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Non-hallucinogenic Neuroplastogens Enter First-in-Human Trials 

Written by Alexandra Hicks

New neuroplastogens (or psychoplastogens) are utilizing the healing power of psychedelic drugs, but without the “side-effect” of sensory hallucinations.

For years, researchers have been looking for ways to harness the medical benefits of psychedelics, but without the hallucinations. Some neuroscientists even believe that the drugs’ mental-health benefits don’t come from tripping at all. Now, for the first time, researchers have developed psychedelic-inspired drugs that bring on neuroplastic effects without producing a trip – a new breed of neuroplastogens. 

Neuroplasticity explained 

Neural plasticity describes the brain’s ability to change, adapt, and form new connections in response to various stimuli. It’s a vital aspect of healthy brain function, and as such, essential to the way we humans function in our day-to-day lives. Situations in which the brain demonstrates neuroplasticity include learning a new skill such a subject in school or a new language, practicing music, memorizing directions in a new city, and working on puzzles and memory games. It can also occur when a person loses a sense, such as hearing or sight, and their other senses begin overcompensating for the lost one.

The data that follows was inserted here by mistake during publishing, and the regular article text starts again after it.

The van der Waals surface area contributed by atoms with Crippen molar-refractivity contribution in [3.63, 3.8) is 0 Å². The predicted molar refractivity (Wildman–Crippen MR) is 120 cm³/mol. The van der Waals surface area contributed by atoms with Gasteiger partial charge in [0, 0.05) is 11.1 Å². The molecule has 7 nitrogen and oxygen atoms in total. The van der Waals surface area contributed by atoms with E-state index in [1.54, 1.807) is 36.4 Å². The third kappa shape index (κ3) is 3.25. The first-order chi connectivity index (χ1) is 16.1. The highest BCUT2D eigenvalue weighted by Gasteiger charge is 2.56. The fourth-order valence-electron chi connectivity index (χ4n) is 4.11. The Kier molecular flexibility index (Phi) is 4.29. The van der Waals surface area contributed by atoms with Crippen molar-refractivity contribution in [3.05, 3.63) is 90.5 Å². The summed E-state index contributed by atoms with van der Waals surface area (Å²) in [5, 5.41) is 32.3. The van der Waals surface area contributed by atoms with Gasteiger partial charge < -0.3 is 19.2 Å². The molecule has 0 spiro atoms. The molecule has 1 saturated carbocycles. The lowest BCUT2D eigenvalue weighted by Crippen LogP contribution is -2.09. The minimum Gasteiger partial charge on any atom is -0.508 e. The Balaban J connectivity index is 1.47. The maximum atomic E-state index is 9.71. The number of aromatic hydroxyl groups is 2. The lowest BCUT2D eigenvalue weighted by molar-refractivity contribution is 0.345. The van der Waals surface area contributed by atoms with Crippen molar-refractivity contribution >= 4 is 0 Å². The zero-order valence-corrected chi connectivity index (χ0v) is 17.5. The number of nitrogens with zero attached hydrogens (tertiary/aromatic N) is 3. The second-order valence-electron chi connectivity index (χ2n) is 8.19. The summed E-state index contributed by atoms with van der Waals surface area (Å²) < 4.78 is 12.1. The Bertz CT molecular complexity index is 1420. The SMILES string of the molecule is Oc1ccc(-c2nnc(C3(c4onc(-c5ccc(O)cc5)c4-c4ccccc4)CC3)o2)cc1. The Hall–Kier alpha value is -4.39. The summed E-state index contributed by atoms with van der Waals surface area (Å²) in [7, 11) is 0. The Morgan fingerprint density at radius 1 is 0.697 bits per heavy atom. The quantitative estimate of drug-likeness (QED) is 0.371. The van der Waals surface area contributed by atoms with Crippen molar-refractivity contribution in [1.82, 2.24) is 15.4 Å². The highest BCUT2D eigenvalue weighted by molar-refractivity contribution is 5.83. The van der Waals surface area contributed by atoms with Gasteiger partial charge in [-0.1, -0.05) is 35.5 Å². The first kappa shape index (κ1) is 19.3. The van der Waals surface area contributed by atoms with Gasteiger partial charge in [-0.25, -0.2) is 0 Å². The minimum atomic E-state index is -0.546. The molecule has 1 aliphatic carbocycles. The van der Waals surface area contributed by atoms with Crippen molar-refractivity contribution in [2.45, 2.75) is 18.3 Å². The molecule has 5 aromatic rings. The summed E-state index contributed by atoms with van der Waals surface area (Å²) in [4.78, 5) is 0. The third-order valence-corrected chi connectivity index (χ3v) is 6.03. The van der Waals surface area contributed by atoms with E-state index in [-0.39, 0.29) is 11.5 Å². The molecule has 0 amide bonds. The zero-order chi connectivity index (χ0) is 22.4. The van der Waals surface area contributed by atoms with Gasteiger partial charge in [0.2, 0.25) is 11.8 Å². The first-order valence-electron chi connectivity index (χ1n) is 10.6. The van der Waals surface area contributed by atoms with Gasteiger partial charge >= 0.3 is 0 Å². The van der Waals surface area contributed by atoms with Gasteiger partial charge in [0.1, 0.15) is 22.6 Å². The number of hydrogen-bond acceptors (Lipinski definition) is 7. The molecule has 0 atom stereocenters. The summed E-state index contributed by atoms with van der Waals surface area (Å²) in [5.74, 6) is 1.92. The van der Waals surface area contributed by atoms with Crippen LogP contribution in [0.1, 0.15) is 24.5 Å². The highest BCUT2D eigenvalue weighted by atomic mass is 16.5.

Many neurological and psychiatric ailments stem from a lack of neuroplasticity in the brain, which leads to poorly adaptive behavioral responses. Anxiety, depression, and substance abuse are common in people whose brains are unable to strengthen these beneficial circuits. Developing and maintaining neuroplasticity is crucial in promoting recovery from these brain and mood disorders that a large percentage of the adult population struggle with.  

Juvenile brains exhibit remarkable neuroplasticity, with both the ability to learn new things as well as the brain being able to quickly mend damaged circuits. But as we grow older, our brains become less plastic and we’re more prone to getting stuck in negative thought and behavioral patterns. This is why external intervention, often in the form of hallucinogenic drugs, is sometimes necessary to repair those broken connections and pathways.  

The science of neuroplastogens